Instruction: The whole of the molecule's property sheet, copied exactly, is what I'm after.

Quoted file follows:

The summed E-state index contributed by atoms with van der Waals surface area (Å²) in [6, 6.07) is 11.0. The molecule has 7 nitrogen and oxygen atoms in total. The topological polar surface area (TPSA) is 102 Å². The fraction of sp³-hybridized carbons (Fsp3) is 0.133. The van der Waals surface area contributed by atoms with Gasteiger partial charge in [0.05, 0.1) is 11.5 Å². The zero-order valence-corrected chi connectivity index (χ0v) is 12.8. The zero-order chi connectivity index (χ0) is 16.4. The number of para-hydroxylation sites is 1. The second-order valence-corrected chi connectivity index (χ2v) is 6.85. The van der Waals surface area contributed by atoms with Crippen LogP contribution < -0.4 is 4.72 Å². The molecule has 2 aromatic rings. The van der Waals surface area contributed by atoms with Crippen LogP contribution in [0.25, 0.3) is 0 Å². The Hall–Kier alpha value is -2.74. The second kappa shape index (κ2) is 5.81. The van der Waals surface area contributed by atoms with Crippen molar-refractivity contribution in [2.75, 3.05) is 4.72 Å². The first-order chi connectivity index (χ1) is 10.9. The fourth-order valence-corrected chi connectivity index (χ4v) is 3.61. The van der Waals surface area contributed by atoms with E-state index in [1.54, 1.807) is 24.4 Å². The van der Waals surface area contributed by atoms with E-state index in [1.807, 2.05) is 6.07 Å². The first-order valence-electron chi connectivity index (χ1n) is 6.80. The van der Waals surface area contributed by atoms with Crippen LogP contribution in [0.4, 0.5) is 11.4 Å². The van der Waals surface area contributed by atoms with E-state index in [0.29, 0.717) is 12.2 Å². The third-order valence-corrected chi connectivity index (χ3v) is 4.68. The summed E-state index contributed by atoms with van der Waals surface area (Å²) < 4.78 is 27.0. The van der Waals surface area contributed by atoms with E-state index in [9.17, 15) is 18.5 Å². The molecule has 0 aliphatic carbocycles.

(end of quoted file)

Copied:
The summed E-state index contributed by atoms with van der Waals surface area (Å²) in [6, 6.07) is 11.0. The molecule has 7 nitrogen and oxygen atoms in total. The topological polar surface area (TPSA) is 102 Å². The fraction of sp³-hybridized carbons (Fsp3) is 0.133. The van der Waals surface area contributed by atoms with Gasteiger partial charge in [0.05, 0.1) is 11.5 Å². The zero-order valence-corrected chi connectivity index (χ0v) is 12.8. The zero-order chi connectivity index (χ0) is 16.4. The number of para-hydroxylation sites is 1. The second-order valence-corrected chi connectivity index (χ2v) is 6.85. The van der Waals surface area contributed by atoms with Crippen LogP contribution < -0.4 is 4.72 Å². The molecule has 2 aromatic rings. The van der Waals surface area contributed by atoms with Crippen LogP contribution in [0.25, 0.3) is 0 Å². The Hall–Kier alpha value is -2.74. The second kappa shape index (κ2) is 5.81. The van der Waals surface area contributed by atoms with Crippen molar-refractivity contribution in [2.75, 3.05) is 4.72 Å². The first-order chi connectivity index (χ1) is 10.9. The fourth-order valence-corrected chi connectivity index (χ4v) is 3.61. The van der Waals surface area contributed by atoms with E-state index in [1.54, 1.807) is 24.4 Å². The van der Waals surface area contributed by atoms with E-state index in [1.807, 2.05) is 6.07 Å². The first-order valence-electron chi connectivity index (χ1n) is 6.80. The van der Waals surface area contributed by atoms with Crippen LogP contribution in [0.4, 0.5) is 11.4 Å². The van der Waals surface area contributed by atoms with E-state index in [0.29, 0.717) is 12.2 Å². The third-order valence-corrected chi connectivity index (χ3v) is 4.68. The summed E-state index contributed by atoms with van der Waals surface area (Å²) < 4.78 is 27.0. The van der Waals surface area contributed by atoms with E-state index in [9.17, 15) is 18.5 Å². The molecule has 0 aliphatic carbocycles.